Material for this post was a lot more clear-cut last Thursday. The Bucks were riding a three-game win streak buoyed by victories over the Los Angeles Lakers and Miami Heat. The offense was clicking, the defense was...managing, things were swell.
Now it feels like everything I want to mention on the positive side requires a "well, until recently" disclaimer, as the Bucks followed up a clunker in Detroit with one of the more uninspired performances in recent memory. Momentum has made an about-face, as though it was preserved only by the streak of 100-point outings. Such is the nature of this season--no time to dwell on defeat or enjoy victory. Just have to move on. So that's what I'll do.
Three-Point Shooting...Well, Until Recently
Between January 25 and February 1, the Bucks played 5 games, won four of them, and made 46 of the 112 three-point shots they attempted. That run of 40-plus percent shooting was a huge boost for a team that has been well below average shooting from deep this season (31.7%, 22nd in the NBA). Without Andrew Bogut drawing attention in the middle, the Bucks' court spacing sometimes suffers; Drew Gooden likes to spend a lot more time on the perimeter, and none of Bogut's stand-ins are as capable of passers. Of course, it hasn't gone unnoticed how much the team has picked up the ball-movement in his absence, and the drive-and-kick game has been consistently setting up good looks from behind the arc. We're a long way from saying the team is better without Bogut, but his injury kicked off a stretch of five-straight games with offensive-ratings above 103. The coaching staff needs to find a way to replicate that play with Andrew on the court.
If there is one place the Milwaukee Bucks have excelled all season, it's turnovers. The Bucks rank eighth in turnover rate themselves and fourth in opponent turnover rate. Four times this season the Bucks have forced more than 20 turnovers, including consecutive games against New York and Miami back in January. Here's the ugly truth: the Bucks' half-court defense hasn't been great this season. The best element of their defense has been the ability to prevent a shot from ever going up; in turn, those turnovers can kick-start the transition offense they've been trying to emphasize. On their end, Stephen Jackson, Larry Sanders, and Beno Udrih are the only Milwaukee players with above-average TORs. The Bucks have won the turnover battle 14 times this season, going 9-5 in those games. They're 1-8 when they turn it over more than their opponent.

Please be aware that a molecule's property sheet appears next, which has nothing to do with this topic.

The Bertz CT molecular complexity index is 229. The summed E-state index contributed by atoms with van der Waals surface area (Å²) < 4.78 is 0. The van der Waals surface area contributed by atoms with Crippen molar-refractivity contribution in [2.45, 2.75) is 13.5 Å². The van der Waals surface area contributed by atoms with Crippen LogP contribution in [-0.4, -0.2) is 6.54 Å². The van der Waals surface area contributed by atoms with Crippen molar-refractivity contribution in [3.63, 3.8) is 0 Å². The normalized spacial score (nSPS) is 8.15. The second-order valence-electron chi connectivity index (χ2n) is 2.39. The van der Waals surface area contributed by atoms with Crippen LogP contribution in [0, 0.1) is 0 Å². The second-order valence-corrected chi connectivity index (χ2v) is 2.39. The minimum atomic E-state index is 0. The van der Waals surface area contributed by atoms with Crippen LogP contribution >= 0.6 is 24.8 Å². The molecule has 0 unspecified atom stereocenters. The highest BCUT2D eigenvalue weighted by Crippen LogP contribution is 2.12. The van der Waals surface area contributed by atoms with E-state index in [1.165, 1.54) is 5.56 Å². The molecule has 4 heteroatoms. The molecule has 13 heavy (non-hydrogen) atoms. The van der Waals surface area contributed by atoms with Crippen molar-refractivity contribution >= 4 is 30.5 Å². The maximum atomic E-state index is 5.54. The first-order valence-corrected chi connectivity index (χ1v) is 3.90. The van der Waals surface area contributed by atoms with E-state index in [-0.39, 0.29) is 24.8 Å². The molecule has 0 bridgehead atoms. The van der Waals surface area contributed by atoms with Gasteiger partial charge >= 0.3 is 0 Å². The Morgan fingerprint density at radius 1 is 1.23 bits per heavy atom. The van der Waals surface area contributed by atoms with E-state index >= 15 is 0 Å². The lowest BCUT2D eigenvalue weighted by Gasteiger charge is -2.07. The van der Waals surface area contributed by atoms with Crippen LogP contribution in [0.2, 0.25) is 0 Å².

Milwaukee's precipitous drop in defensive rebounding rate from last season to this one is one of the more mind-boggling (and frustrating) stories surrounding the team. A drop from 74.8% to 71.1% has taken the Bucks from 8th to 26th. League-average DRB% is 73.6% this year, identical to the last. It's difficult to believe that a little added emphasis on transition offense could so severely damage the Bucks' rebounding. Instead, it seems wrapped up in personnel: the Bucks have played without Andrew Bogut in half of their games, and Drew Gooden is rebounding a little below his career levels. Ersan Ilyasova is doing his best to stabilize Milwaukee on the boards (his total rebounding rate has jumped five points from last season), but he is but one Turk.
Just, You Know, Competing?
At halftime of the Bucks' game against Chicago on Saturday, assistant coach Jim Boylan called out the most obvious deficiency in the first half: spirit. Or heart. Or effort, or whatever you want to call it. The Bucks got knocked off their feet in the first quarter and seemed to completely check out. It wasn't just the Bulls game, though. The Bucks were outplayed for the final 36 minutes against Detroit--arguably the worst team in the NBA--one game earlier. They seemed to completely forget what kind of play had earned them three-straight wins and victories over some of the NBA's elite. Perhaps most disconcerting is that Brandon Jennings, who had been playing extremely well since Bogut went down, looked totally helpless to kick-start either himself or the rest of the team. The Bucks' next three opponents are hardly imposing, but Milwaukee has to get its head back in the game if they're serious about competing for the playoffs this season.